A little over a year ago, Jamie Baker, a lunchpail NHL player for the Quebec Nordiques, Ottawa Senators, San Jose Sharks and Toronto Maple Leafs back in the day, had a few moments with his own thoughts during his current job as a TV analyst for the San Jose Sharks. That’s when he decided that he would kill himself, The Athletic (paywall) reports.
On the team flight back to California, he sent “goodbyes” in several emails; the recipients realized that a recent stay in a mental health facility was not working.
He cleaned out his garage, moving a treadmill that must have weighed a thousand pounds, to pull his car in for what would come next. He took some sleeping pills. The car keys were in his hand.
And then he thought of his daughters.
He thought of the call that Bridget and Reilly would each receive. It brought him to his knees. He crumpled on the garage floor, pounded the cement and wailed until he was overtaken by exhaustion.
Outwardly, Baker was the goofy, happy go lucky guy; perhaps you know one. He also would slip into his black hole, more so, it seemed, after suffering several concussions in the NHL.
He took a leave of absence from the team, he sought help. He’s still working with a therapist.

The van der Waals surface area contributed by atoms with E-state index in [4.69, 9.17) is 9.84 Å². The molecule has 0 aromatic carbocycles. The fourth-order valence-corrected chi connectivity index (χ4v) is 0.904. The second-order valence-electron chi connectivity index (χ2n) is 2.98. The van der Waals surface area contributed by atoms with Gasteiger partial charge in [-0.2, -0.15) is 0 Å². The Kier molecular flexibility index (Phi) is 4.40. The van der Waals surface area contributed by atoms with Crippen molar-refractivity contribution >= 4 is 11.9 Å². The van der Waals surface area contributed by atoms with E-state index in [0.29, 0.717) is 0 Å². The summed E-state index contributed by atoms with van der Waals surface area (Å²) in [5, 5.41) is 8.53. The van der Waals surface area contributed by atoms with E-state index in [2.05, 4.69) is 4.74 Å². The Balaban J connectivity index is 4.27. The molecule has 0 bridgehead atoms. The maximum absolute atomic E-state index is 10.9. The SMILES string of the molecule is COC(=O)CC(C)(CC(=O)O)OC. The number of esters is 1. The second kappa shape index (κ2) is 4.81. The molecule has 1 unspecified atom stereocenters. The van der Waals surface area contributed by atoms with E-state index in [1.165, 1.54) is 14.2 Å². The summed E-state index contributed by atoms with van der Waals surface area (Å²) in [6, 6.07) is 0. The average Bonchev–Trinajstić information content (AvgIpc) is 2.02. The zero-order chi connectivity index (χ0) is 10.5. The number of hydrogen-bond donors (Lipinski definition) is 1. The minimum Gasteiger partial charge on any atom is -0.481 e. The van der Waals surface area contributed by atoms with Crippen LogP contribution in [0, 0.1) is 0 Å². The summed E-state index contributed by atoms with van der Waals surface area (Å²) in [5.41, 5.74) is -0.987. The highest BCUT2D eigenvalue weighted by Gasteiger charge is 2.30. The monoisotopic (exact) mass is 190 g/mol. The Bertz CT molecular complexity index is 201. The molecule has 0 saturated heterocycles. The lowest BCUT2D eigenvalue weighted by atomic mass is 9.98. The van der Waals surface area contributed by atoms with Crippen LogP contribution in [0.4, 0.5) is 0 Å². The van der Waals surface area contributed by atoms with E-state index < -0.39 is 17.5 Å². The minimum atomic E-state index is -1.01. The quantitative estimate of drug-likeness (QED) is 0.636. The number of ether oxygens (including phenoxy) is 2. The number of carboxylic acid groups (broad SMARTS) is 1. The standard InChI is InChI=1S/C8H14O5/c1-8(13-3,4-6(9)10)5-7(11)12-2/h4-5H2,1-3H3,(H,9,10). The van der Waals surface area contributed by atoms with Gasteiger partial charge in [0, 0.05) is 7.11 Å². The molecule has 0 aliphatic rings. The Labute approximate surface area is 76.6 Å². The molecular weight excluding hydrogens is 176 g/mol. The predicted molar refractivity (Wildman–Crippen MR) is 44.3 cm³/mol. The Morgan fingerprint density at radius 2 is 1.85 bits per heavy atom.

“He’s always taught me about the word perseverance and what it means. I’ve always grown up hearing about that word. The past year he’s shown me that,” one of his daughters tells The Athletic.
Superficially, he does not appear to be someone struggling with mental health, and that is perhaps what most people have found so shocking. When this is relayed to Baker in a recent conversation, his voice breaks. It is one of the few things that can crack his veneer — when people invariably say they had no idea. That they would never suspect he was struggling. Not him. Jamie Baker?
He remembers a local writer one day remarking on what it must be like to be Jamie Baker, who he assumed must have a charmed, idyllic life. Baker turned it into his own sardonic joke. Except it wasn’t so funny to him.
“The changes are so subtle you may not even realize it until you talk to somebody. But this is more than worth it,” Baker said. “I’m older now. I’m 52 years old and this is allowing me to have better connections with people. I have more peace of mind, I don’t have impulsivity. I’m not depressed. My mind is in a place where I can have so much more compassion for myself and other people; I can empathize. My kindness meter has gone way up, whether I’m at Starbucks or running into a stranger, talking to a fan or answering stuff on Twitter. This is more than worth it. You can see the goodness in people.”
The Athletic’s story came out yesterday morning. Last evening, Baker was back on TV in Winnipeg for the first time since its publication.
— San Jose Sharks (@SanJoseSharks) March 13, 2019